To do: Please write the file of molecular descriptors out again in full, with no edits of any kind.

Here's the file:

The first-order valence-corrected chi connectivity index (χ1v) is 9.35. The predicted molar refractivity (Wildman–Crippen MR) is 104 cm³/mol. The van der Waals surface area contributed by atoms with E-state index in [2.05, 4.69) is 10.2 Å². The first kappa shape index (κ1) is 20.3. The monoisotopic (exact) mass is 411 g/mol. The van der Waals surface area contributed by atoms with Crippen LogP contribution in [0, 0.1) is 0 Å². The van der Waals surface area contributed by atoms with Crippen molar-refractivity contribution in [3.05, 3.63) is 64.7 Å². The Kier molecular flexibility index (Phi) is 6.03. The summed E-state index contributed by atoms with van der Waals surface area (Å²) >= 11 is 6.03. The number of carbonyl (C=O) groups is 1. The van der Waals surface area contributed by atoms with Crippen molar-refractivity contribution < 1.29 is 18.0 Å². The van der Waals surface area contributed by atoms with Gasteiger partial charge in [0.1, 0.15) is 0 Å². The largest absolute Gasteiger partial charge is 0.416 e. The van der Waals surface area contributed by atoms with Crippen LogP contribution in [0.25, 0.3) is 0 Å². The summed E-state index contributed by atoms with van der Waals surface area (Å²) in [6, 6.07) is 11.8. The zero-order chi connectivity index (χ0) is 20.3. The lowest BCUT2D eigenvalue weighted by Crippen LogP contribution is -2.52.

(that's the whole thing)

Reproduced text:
The first-order valence-corrected chi connectivity index (χ1v) is 9.35. The predicted molar refractivity (Wildman–Crippen MR) is 104 cm³/mol. The van der Waals surface area contributed by atoms with E-state index in [2.05, 4.69) is 10.2 Å². The first kappa shape index (κ1) is 20.3. The monoisotopic (exact) mass is 411 g/mol. The van der Waals surface area contributed by atoms with Crippen LogP contribution in [0, 0.1) is 0 Å². The van der Waals surface area contributed by atoms with Crippen molar-refractivity contribution in [3.05, 3.63) is 64.7 Å². The Kier molecular flexibility index (Phi) is 6.03. The summed E-state index contributed by atoms with van der Waals surface area (Å²) >= 11 is 6.03. The number of carbonyl (C=O) groups is 1. The van der Waals surface area contributed by atoms with Crippen molar-refractivity contribution < 1.29 is 18.0 Å². The van der Waals surface area contributed by atoms with Gasteiger partial charge in [0.1, 0.15) is 0 Å². The largest absolute Gasteiger partial charge is 0.416 e. The van der Waals surface area contributed by atoms with Crippen LogP contribution in [0.25, 0.3) is 0 Å². The summed E-state index contributed by atoms with van der Waals surface area (Å²) in [6, 6.07) is 11.8. The zero-order chi connectivity index (χ0) is 20.3. The lowest BCUT2D eigenvalue weighted by Crippen LogP contribution is -2.52.